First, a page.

A newborn's feeding pattern can be unpredictable. Here's what, when and how to feed your baby.By Mayo Clinic Staff
Feeding a newborn is a round-the-clock commitment. It's also an opportunity to begin forming a bond with the newest member of your family. Consider these tips for feeding a newborn.
Breast milk is the ideal food for babies — with rare exceptions. If breastfeeding isn't possible, use infant formula. Healthy newborns don't need cereal, water, juice or other fluids.
Most newborns need eight to 12 feedings a day — about one feeding every two to three hours.
Look for early signs of readiness to feed. Signs include moving the hands to the mouth, sucking on fists and fingers, and lip smacking. Fussing and crying are later cues. The sooner you begin each feeding, the less likely you'll need to soothe a frantic baby.
When your baby stops suckling, closes his or her mouth, or turns away from the nipple or bottle, he or she might be full — or simply taking a break. Try burping your baby or waiting a minute before offering your breast or the bottle again.
As your baby gets older, he or she may take in more milk in less time at each feeding.
Ask your baby's doctor about vitamin D supplements for the baby, especially if you're breastfeeding. Breast milk might not provide enough vitamin D, which helps your baby absorb calcium and phosphorus — nutrients necessary for strong bones.
Your newborn won't necessarily eat the same amount every day. During growth spurts — often at two to three weeks after birth — your newborn might take more at each feeding or want to be fed more often. Respond to early signs of hunger, rather than keeping a strict eye on the clock.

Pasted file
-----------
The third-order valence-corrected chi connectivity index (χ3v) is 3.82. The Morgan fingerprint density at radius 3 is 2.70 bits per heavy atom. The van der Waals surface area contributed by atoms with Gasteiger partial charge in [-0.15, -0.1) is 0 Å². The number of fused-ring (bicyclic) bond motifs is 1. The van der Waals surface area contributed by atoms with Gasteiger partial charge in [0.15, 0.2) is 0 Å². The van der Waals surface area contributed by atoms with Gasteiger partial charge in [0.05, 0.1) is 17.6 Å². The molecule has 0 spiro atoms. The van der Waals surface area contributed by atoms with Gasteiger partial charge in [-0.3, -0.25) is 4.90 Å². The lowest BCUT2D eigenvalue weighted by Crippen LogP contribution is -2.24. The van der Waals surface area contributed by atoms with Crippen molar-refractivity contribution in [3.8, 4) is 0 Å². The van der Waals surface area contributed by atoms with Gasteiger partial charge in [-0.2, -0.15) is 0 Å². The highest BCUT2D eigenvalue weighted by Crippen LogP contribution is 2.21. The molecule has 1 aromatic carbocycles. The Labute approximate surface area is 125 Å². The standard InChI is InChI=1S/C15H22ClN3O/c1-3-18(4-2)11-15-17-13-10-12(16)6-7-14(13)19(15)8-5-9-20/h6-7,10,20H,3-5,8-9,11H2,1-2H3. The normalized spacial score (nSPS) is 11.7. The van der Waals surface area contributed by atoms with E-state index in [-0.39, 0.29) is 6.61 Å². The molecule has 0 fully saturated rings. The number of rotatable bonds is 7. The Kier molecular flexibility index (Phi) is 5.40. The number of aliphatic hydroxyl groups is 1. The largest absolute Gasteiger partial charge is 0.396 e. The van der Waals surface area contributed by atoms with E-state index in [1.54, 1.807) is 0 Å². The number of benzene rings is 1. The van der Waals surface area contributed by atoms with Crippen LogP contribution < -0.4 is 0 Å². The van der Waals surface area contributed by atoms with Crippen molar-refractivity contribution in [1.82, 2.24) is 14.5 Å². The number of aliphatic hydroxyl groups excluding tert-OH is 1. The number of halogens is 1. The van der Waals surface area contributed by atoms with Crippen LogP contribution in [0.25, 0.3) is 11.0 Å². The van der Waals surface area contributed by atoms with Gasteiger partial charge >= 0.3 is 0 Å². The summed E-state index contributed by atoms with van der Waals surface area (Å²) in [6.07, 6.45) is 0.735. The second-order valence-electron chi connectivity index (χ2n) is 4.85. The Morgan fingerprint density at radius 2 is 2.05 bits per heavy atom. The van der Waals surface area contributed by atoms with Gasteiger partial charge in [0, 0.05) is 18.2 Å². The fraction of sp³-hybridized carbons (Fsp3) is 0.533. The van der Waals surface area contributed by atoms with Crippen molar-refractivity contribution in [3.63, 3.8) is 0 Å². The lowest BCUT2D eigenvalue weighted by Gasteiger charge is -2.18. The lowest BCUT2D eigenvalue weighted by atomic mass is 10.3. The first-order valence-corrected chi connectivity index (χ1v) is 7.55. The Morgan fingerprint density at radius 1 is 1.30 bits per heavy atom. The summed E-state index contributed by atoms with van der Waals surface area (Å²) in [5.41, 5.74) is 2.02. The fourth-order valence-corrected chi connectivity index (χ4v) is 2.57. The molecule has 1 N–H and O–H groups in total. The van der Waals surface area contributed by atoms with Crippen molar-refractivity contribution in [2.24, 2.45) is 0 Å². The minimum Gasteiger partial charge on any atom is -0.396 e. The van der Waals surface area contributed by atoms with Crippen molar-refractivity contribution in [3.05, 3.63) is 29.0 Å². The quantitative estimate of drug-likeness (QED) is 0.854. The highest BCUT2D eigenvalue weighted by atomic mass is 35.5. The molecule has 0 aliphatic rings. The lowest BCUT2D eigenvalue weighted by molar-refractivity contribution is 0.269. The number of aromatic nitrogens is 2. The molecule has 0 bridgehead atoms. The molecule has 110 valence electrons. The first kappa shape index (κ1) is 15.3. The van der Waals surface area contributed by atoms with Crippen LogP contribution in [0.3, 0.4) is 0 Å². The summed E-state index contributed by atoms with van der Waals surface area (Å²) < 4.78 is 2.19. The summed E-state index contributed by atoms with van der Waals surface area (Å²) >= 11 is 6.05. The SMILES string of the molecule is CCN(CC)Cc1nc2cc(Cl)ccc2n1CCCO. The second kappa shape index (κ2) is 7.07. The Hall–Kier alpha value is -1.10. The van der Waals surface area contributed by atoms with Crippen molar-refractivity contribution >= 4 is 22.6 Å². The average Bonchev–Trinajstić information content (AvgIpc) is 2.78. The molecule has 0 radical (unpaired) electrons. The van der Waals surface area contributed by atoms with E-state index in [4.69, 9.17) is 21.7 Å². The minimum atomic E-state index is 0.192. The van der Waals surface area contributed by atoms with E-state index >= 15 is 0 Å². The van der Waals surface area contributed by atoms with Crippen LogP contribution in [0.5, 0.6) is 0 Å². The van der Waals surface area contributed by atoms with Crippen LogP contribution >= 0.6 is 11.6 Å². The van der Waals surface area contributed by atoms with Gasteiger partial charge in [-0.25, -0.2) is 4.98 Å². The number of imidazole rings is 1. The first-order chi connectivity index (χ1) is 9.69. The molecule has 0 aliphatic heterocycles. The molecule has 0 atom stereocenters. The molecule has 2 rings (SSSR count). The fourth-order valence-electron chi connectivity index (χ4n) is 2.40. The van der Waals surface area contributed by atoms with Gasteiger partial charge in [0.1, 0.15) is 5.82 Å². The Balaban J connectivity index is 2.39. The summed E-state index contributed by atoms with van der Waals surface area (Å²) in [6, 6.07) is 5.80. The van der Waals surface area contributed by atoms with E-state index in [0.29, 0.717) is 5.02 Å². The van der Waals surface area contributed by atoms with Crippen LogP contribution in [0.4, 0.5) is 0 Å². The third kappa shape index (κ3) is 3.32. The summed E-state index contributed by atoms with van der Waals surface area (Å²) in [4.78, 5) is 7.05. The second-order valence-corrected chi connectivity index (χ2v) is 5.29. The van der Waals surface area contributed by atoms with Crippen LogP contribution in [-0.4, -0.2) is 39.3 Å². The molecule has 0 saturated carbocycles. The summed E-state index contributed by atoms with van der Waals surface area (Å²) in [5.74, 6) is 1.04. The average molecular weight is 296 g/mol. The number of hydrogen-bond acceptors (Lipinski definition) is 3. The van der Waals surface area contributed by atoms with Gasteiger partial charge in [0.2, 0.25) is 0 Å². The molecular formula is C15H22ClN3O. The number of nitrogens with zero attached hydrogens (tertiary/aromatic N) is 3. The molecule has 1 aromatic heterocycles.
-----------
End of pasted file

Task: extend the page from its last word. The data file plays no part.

You might worry that your newborn isn't eating enough, but babies usually know just how much they need. Don't focus on how much, how often or how regularly your newborn eats. Instead, look for:
- Steady weight gain
- Contentment between feedings
- By the fifth day after birth, at least six wet diapers and three or more bowel movements a day
Contact the doctor if your newborn isn't gaining weight, wets fewer than six diapers a day or shows little interest in feedings.
Hold your newborn close during each feeding. Look him or her in the eye. Speak with a gentle voice. Use each feeding as an opportunity to build your newborn's sense of security, trust and comfort.
If other family members or caretakers will be feeding your baby part of the time, make sure they're using the same feeding routines and methods you use.
If you're having trouble breastfeeding, ask a lactation consultant or your baby's doctor for help — especially if every feeding is painful or your baby isn't gaining weight. If you haven't worked with a lactation consultant, ask your baby's doctor for a referral or check with the obstetrics department at a local hospital.
April 27, 2022
- Fink C, et al. Factors affecting vitamin D status. Children. 2019; doi:10.3390/children6010007.
- Schanler RJ, et al. Initiation of breastfeeding. https://www.uptodate.com/contents/search. Accessed Feb. 12, 2020.
- Your guide to breastfeeding. Office on Women's Health. https://www.womenshealth.gov/patient-materials/resource/guides. Accessed Feb. 11, 2020.
- Altmann T, et al., eds. Feeding your baby. In: Caring for Your Baby and Young Child: Birth to Age 5. 7th ed. Bantam Books; 2019.
- Hoecker JL (expert opinion). Mayo Clinic. Feb. 28, 2020.